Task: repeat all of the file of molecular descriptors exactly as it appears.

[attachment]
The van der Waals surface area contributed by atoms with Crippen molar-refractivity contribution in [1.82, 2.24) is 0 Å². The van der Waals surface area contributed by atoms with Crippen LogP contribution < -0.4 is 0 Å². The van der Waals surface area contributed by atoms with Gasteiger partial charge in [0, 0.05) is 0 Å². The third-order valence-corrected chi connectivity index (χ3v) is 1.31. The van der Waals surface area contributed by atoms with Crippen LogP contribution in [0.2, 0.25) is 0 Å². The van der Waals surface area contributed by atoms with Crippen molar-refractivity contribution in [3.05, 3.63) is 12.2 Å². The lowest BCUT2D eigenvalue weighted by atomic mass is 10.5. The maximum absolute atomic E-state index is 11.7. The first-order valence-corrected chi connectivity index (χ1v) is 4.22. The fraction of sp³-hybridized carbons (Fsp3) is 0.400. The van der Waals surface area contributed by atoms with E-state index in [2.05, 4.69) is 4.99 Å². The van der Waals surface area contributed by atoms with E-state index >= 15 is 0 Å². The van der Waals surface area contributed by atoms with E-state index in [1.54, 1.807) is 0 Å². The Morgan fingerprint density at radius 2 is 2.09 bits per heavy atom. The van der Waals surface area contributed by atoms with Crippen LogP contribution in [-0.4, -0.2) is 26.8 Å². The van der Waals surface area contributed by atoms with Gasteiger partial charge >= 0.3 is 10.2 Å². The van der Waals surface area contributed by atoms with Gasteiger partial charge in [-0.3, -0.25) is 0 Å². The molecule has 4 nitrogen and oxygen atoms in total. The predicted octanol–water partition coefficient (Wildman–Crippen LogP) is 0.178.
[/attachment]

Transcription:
The van der Waals surface area contributed by atoms with Crippen molar-refractivity contribution in [1.82, 2.24) is 0 Å². The van der Waals surface area contributed by atoms with Crippen LogP contribution < -0.4 is 0 Å². The van der Waals surface area contributed by atoms with Gasteiger partial charge in [0, 0.05) is 0 Å². The third-order valence-corrected chi connectivity index (χ3v) is 1.31. The van der Waals surface area contributed by atoms with Crippen LogP contribution in [0.2, 0.25) is 0 Å². The van der Waals surface area contributed by atoms with Crippen molar-refractivity contribution in [3.05, 3.63) is 12.2 Å². The lowest BCUT2D eigenvalue weighted by atomic mass is 10.5. The maximum absolute atomic E-state index is 11.7. The first-order valence-corrected chi connectivity index (χ1v) is 4.22. The fraction of sp³-hybridized carbons (Fsp3) is 0.400. The van der Waals surface area contributed by atoms with E-state index in [2.05, 4.69) is 4.99 Å². The van der Waals surface area contributed by atoms with E-state index >= 15 is 0 Å². The van der Waals surface area contributed by atoms with E-state index in [1.54, 1.807) is 0 Å². The Morgan fingerprint density at radius 2 is 2.09 bits per heavy atom. The van der Waals surface area contributed by atoms with Crippen LogP contribution in [-0.4, -0.2) is 26.8 Å². The van der Waals surface area contributed by atoms with Gasteiger partial charge >= 0.3 is 10.2 Å². The van der Waals surface area contributed by atoms with Gasteiger partial charge in [-0.3, -0.25) is 0 Å². The molecule has 4 nitrogen and oxygen atoms in total. The predicted octanol–water partition coefficient (Wildman–Crippen LogP) is 0.178.